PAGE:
Smoking cessation may lower risk for psychiatric problems
Health professionals who treat smokers with psychiatric problems often allow patients to continue smoking, assuming it’s best to tackle depression, anxiety or substance abuse problems first. However, new research at Washington University School of Medicine in St. Louis shows that people who struggle with mood problems or addiction can safely quit smoking and that kicking the habit is associated with improved mental health.
“Clinicians tend to treat the depression, alcohol dependence or drug problem first and allow patients to ‘self-medicate’ with cigarettes if necessary,” said lead investigator Patricia Cavzos-Rehg, PhD. “The assumption is that psychiatric problems are more challenging to treat and that quitting smoking may interfere with treatment.”
But in the study, Cavazos-Rehg, an assistant professor of psychiatry, found that quitting or significantly cutting back on cigarette smoking was linked to improved mental health outcomes. Quitting altogether or reducing by half the number of cigarettes smoked daily was associated with lower risks for mood disorders like depression, as well as a lower likelihood of alcohol and drug problems.
“We don’t know if their mental health improves first, and then they are more motivated to quit smoking, or if quitting smoking leads to an improvement in mental health,” Cavazos-Rehg said. “But either way, our findings show a strong link between the quitting and a better psychiatric outlook.”
In addition, she believes the serious health risks associated with smoking make it important for doctors to work with their patients to quit, regardless of other psychiatric problems.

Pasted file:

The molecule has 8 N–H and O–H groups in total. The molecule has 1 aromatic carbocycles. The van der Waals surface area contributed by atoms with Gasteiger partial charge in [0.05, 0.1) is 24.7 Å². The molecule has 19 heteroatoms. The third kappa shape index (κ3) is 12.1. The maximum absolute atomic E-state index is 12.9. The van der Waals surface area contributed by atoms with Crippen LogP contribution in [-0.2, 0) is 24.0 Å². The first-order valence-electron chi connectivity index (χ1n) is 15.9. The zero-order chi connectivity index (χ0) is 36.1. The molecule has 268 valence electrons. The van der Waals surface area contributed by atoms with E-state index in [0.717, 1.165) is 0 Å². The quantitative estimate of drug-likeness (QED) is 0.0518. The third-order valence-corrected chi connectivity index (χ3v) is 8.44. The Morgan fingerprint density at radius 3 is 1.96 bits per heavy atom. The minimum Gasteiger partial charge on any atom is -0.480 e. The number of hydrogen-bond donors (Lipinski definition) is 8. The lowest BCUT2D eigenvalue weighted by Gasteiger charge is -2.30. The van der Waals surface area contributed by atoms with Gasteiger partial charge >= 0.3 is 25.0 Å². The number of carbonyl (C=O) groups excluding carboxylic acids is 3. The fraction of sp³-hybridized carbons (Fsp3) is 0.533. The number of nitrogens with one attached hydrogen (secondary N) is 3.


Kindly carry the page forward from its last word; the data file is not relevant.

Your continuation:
“About half of all smokers die from emphysema, cancer or other problems related to smoking, so we need to remember that as complicated as it can be to treat mental health issues, smoking cigarettes also causes very serious illnesses that can lead to death,” she explained.
Cavazos-Rehg and her team analyzed questionnaires gathered as part of the National Epidemiologic Study on Alcohol and Related Conditions. In the early 2000s, just under 35,000 people were surveyed. As part of the study, they answered questions about drinking, smoking and mental health in two interviews conducted three years apart.
The researchers focused on data from 4,800 daily smokers. Those who had addiction or other psychiatric problems at the time of the first survey were less likely to have those same problems three years later if they had quit smoking. And those who hadn’t had psychiatric problems at the initial survey were less likely to develop those problems later if they already had quit.
At the time of the first interview, just under 40 percent of daily smokers either suffered with mood or anxiety disorders or had a history of these problems. In addition, 50 percent of daily smokers had alcohol problems, and 24 percent had drug problems.
Compared to those who continued to smoke during the years between the two surveys, 29 percent of those who quit had mood disorders compared to 42 percent of those who still smoked. Alcohol problems affected 18 percent of those who quit smoking versus 28 percent who still smoked. And drug abuse problems affected only 5 percent of those who quit smoking compared to 16 percent of those who continued smoking.
“We really need to spread the word and encourage doctors and patients to tackle these problems,” Cavazos-Rehg said. “When a patient is ready to focus on other mental health issues, it may be an ideal time to address smoking cessation, too.”